The e-commerce market in Latin America has been gaining traction over the past two years and is poised to double in size and be valued at more than $100 billion by 2025.
And like in the United States and elsewhere, customers in LatAm expect that when they submit an order online, it arrives at their homes accurately and quickly. This means that brands and retailers need enough workers to tend to all of the e-commerce orders.
That’s where Zubale comes in. The Mexico City-based company created a software and gig collaborators marketplace to solve two areas: providing retailers with workers to fulfill those orders and providing a flexible way for independent workers to earn regular income.
Co-founders Allison Campbell and Sebastian Monroy started the company in 2018 and say Zubale means “jump on board or rise up” in Spanish. Their vision is to connect people who have a smartphone with ways to earn income and raise their quality of life.
We first connected with the pair back in 2019 when they had raised $4.4 million. At the time, Zubale was slightly different, looking to connect big corporations with workers to take on tasks, like market research to earn mobile phone credits or other kinds of digital rewards.
Today, the company is competing with the likes of Rappi, iFood and Cornershop and working with retailers, including fashion brands, supermarkets, specialty stores and pharmacies, to fulfill e-commerce orders using independent workers who pick and pack the order from a retailer’s store or warehouse and then deliver the order to the customer.
After bringing in $8 million in a few rounds over the years, Zubale is back with a new cash infusion of $40 million in Series A financing led by QED Investors. Investors also participating include GFC, Felicis Ventures and GGV Capital’s Hans Tung, alongside existing investors including NFX, Accel’s Kevin Efrusy, Wollef and Maya Capital.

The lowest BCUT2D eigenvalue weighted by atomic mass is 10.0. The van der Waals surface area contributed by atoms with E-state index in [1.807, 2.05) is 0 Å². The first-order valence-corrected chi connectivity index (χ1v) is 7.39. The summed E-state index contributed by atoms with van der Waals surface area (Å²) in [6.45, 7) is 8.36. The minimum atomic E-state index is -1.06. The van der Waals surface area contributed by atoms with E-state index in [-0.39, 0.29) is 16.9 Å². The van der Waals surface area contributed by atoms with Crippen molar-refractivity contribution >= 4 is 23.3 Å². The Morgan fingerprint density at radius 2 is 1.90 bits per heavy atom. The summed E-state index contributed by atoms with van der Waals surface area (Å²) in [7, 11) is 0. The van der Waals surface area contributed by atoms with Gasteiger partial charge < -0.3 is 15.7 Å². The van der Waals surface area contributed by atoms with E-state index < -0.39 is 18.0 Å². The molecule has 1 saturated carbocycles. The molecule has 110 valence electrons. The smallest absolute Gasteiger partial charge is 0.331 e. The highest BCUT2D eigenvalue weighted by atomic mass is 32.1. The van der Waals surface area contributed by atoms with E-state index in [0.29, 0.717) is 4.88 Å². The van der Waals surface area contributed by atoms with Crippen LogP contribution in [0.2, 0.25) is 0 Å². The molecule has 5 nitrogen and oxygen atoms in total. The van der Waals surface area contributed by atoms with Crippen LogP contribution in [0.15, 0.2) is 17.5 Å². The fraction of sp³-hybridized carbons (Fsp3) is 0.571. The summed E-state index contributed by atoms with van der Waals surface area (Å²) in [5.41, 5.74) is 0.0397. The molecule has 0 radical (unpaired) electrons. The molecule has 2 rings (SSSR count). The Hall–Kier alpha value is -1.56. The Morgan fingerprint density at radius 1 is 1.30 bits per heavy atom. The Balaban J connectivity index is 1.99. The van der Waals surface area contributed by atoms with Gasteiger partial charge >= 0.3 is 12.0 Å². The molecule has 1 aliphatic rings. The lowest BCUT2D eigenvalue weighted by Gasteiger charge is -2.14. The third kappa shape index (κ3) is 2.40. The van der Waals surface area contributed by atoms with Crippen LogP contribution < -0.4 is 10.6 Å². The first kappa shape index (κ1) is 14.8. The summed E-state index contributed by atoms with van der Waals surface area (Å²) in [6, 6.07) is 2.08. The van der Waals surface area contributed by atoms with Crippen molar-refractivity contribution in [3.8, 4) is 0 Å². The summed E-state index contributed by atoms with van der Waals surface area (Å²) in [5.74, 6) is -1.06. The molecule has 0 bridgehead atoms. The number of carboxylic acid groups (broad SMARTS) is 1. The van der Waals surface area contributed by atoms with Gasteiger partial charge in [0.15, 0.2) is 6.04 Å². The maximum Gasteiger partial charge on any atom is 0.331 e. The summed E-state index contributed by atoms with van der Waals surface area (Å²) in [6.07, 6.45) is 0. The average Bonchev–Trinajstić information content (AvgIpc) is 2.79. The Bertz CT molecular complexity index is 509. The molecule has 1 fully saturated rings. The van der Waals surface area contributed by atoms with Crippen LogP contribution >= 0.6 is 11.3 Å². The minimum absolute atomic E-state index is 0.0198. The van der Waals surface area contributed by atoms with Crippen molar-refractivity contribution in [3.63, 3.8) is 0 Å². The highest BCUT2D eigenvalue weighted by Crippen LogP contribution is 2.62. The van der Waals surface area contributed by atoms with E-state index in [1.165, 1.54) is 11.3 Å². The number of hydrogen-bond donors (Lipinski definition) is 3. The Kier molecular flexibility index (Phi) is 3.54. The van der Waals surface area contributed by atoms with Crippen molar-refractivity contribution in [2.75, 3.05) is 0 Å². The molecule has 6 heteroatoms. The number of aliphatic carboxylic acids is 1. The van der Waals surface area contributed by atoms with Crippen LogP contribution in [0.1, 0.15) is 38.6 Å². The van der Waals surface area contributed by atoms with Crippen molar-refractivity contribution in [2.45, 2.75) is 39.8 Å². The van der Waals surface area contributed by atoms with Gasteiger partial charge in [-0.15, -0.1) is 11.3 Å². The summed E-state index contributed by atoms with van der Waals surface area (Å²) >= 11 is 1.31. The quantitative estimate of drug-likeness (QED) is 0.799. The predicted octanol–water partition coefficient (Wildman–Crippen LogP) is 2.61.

Zubale’s operations began in Mexico and have since expanded into Colombia, Costa Rica and Peru. With this new funding, the company aims to invest in technology development, build operations in Brazil and Chile and launch some embedded finance products and services. Initially, the company is looking at bill payment, micro payments for insurance and other benefits and then how to manage the costs of starting to become a gig worker, Campbell told TechCrunch.
“Now as the next step, we’re looking at how we can build financial products and services to help them [workers] solve their problems,” she added. “We wanted a fintech at the table, which is why we chose QED as a part of the Series A round, because they have the expertise on building these financial products. They were really excited by the strength of our marketplace, and how we could actually provide this as another layer to offer financial inclusion.”
QED, too, was eager to jump on board. In a written statement, Lauren Morton, partner at QED Investors, said, “We were immediately impressed by the vision and execution of the Zubale team. Their approach to growing opportunities for independent workers in the region is a major step forward in financial inclusion and we’re inspired by the ways to grow this impact over time.”
Monroy, who moved to Brazil to establish the company’s presence there, says Zubale is already working with three of the largest retailers and has a lead on 10 others.
The company now has tens of thousands of gig workers using its marketplace and is experiencing growth of 25% month over month for the past two years. It also has 150 product and engineering managers, up from 40 during that same period.
“We have signed contracts that will enable the company to more than triple [growth] in the next month,” Monroy said. “So imagine what we have achieved, and now our execution is laser focused with Brazil and Chile, which have been very huge opportunities for us.”
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